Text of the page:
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Trustee To Utopia

An Art Colony Descendant Tells The Story Of Her Ohayo Mountain Home

Last Updated: 03/05/2021 1:10 pm
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Laurie Ylvisaker’s 2,000-square-foot farmhouse sits at the top of what she and her neighbors have dubbed Rainbow Hill. Her grandfather, a best-selling author, and her grandmother, a German immigrant, were the first year-round residents of the Maverick Colony of the Arts, invited by colony founder Hervey White. Ylvisaker spent much of her childhood visiting them and “as a 13-year-old existentialist, I always knew this was where I’d ultimately be,” she explains. - WINONA BARTON BALLENTINE
  • Winona Barton Ballentine
  • Laurie Ylvisaker’s 2,000-square-foot farmhouse sits at the top of what she and her neighbors have dubbed Rainbow Hill. Her grandfather, a best-selling author, and her grandmother, a German immigrant, were the first year-round residents of the Maverick Colony of the Arts, invited by colony founder Hervey White. Ylvisaker spent much of her childhood visiting them and “as a 13-year-old existentialist, I always knew this was where I’d ultimately be,” she explains.

Although she's roamed like the quintessential rolling stone, Laurie Ylvisaker's life has truly come full circle. A descendant of Woodstock art colonists, her childhood was colored by the artists, musicians, and writers who first made the town a creative hub. "Their creative and free-spirited lifestyle carved an indelible impression on my way of life," says Ylvisaker. Her 2,000-square-foot nouveau farmhouse expresses a similar theme—that is, honoring history and reworking local forebears' oeuvre for the present day. Built in 2001, it was inspired by the 1850s barn that still sits at the front of her 22-acre property. Steep gabled roof lines and clapboard siding recall 19th-century farm life, while the home's modern interior provides wide swathes of wall space ideal for hanging art. "One of the best compliments I get is when people ask me, 'Who had this farmhouse before you renovated it?'" Ylvisaker says of the home she built herself. "But really I designed it."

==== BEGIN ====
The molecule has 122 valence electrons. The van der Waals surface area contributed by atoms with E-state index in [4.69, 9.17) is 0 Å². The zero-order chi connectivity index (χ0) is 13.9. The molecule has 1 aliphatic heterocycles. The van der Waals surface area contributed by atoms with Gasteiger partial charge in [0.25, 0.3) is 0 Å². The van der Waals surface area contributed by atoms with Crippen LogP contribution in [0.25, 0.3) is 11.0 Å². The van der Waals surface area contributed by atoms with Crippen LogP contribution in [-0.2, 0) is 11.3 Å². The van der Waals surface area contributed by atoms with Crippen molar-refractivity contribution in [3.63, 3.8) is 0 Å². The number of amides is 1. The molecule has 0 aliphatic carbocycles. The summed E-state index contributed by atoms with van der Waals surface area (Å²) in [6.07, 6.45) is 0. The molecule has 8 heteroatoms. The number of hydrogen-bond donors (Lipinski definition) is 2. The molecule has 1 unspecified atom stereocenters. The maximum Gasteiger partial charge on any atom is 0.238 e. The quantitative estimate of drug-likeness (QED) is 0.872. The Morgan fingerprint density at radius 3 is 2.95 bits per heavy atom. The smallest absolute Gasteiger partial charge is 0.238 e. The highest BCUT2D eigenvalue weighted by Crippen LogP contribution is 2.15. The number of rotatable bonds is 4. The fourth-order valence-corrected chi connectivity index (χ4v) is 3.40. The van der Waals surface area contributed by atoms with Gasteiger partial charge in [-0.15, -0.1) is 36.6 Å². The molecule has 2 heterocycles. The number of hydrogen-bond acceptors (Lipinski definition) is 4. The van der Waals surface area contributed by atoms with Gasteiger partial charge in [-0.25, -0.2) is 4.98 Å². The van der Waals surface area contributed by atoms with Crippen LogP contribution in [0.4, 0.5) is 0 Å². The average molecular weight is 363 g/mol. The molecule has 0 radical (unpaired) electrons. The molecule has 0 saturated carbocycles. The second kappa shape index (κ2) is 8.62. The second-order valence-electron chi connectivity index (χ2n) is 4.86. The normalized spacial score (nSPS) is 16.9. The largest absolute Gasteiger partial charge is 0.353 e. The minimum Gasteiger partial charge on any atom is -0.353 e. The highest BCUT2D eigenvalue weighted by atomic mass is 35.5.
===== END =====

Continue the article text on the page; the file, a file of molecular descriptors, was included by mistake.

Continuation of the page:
Before she built her home, however, and became one of the area's most respected real estate agents—before she even found her way back to Ohayo Mountain—Ylvisaker followed many paths. Like Dorothy off to Oz, she travelled far before she realized there's no place like home—especially if that home is Woodstock.

Back to the Garden

Like the oak that graces the edge of her yard, Ylvisaker's local roots run deep. "My grandparents were the first year-round residents of the Maverick Art colony," she explains. Founded by Hervey White in 1905 in what is today's West Hurley, the Maverick colony was intrinsic to Woodstock history.

Ylvisaker and her dog Cooper walking the dirt road on her land. - The farmhouse design was inspired by the 1850s barn that sits at the front of her 22-acre property. “It’s the oldest barn in Woodstock,” she says. After many adventures, she finally returned to the area in 2000 and found the antique barn while driving by. In 2001, she designed and built her farmhouse to echo the themes of the historic barn. - WINONA BARTON BALLENTINE
  • Winona Barton Ballentine
  • Ylvisaker and her dog Cooper walking the dirt road on her land. The farmhouse design was inspired by the 1850s barn that sits at the front of her 22-acre property. “It’s the oldest barn in Woodstock,” she says. After many adventures, she finally returned to the area in 2000 and found the antique barn while driving by. In 2001, she designed and built her farmhouse to echo the themes of the historic barn.
In 1915, White held his first summer Maverick festival filled with live music, theater, and costumed attendees. These bacchanals were regularly held each August around the full moon, influencing the local music events of the 1960s and anticipating the 1969 Woodstock Festival. "That's how it all started," says Ylvisaker, who has been active in local arts. "The Maverick artists needed to raise money to drill a well or pay off everybody's accounts at the butcher in town and so they would hold a festival." In 1916 White also established the Maverick Concerts series, which has become the longest continuously running chamber music series in America. White also allowed fellow artists to build their own seasonal cottages in the woods.